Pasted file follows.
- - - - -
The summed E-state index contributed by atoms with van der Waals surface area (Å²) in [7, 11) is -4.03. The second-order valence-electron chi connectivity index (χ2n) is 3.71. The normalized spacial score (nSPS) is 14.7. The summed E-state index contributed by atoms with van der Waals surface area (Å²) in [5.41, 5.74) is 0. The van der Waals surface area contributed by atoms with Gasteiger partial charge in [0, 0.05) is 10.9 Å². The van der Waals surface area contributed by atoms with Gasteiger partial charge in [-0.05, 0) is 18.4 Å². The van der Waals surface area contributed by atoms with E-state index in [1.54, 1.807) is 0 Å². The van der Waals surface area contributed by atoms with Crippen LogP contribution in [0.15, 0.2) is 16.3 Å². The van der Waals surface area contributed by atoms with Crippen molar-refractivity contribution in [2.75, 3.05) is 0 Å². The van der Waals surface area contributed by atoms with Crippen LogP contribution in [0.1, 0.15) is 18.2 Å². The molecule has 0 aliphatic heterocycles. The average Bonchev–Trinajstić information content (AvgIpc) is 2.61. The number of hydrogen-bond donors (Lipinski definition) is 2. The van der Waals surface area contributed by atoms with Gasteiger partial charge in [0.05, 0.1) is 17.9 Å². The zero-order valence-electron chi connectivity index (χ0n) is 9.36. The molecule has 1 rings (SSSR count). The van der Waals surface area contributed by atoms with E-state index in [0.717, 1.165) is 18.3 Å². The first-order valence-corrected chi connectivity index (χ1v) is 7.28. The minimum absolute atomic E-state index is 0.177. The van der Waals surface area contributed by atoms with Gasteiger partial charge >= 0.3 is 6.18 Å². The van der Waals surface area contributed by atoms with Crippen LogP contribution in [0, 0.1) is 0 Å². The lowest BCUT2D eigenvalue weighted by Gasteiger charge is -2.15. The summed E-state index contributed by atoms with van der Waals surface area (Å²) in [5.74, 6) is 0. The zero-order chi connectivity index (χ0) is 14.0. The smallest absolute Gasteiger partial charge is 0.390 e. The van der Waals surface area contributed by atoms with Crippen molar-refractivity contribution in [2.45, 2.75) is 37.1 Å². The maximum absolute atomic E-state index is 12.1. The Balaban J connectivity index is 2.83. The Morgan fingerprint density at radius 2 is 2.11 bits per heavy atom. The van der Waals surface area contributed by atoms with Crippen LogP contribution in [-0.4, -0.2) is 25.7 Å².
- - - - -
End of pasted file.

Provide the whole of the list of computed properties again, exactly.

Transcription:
The summed E-state index contributed by atoms with van der Waals surface area (Å²) in [7, 11) is -4.03. The second-order valence-electron chi connectivity index (χ2n) is 3.71. The normalized spacial score (nSPS) is 14.7. The summed E-state index contributed by atoms with van der Waals surface area (Å²) in [5.41, 5.74) is 0. The van der Waals surface area contributed by atoms with Gasteiger partial charge in [0, 0.05) is 10.9 Å². The van der Waals surface area contributed by atoms with Gasteiger partial charge in [-0.05, 0) is 18.4 Å². The van der Waals surface area contributed by atoms with E-state index in [1.54, 1.807) is 0 Å². The van der Waals surface area contributed by atoms with Crippen LogP contribution in [0.15, 0.2) is 16.3 Å². The van der Waals surface area contributed by atoms with Crippen molar-refractivity contribution in [2.75, 3.05) is 0 Å². The van der Waals surface area contributed by atoms with Crippen LogP contribution in [0.1, 0.15) is 18.2 Å². The molecule has 0 aliphatic heterocycles. The average Bonchev–Trinajstić information content (AvgIpc) is 2.61. The number of hydrogen-bond donors (Lipinski definition) is 2. The van der Waals surface area contributed by atoms with Gasteiger partial charge in [0.05, 0.1) is 17.9 Å². The zero-order valence-electron chi connectivity index (χ0n) is 9.36. The molecule has 1 rings (SSSR count). The van der Waals surface area contributed by atoms with E-state index in [0.717, 1.165) is 18.3 Å². The first-order valence-corrected chi connectivity index (χ1v) is 7.28. The minimum absolute atomic E-state index is 0.177. The van der Waals surface area contributed by atoms with Gasteiger partial charge >= 0.3 is 6.18 Å². The van der Waals surface area contributed by atoms with Crippen LogP contribution in [0, 0.1) is 0 Å². The lowest BCUT2D eigenvalue weighted by Gasteiger charge is -2.15. The summed E-state index contributed by atoms with van der Waals surface area (Å²) in [5.74, 6) is 0. The zero-order chi connectivity index (χ0) is 14.0. The smallest absolute Gasteiger partial charge is 0.390 e. The van der Waals surface area contributed by atoms with Crippen molar-refractivity contribution in [2.45, 2.75) is 37.1 Å². The maximum absolute atomic E-state index is 12.1. The Balaban J connectivity index is 2.83. The Morgan fingerprint density at radius 2 is 2.11 bits per heavy atom. The van der Waals surface area contributed by atoms with Crippen LogP contribution in [-0.4, -0.2) is 25.7 Å².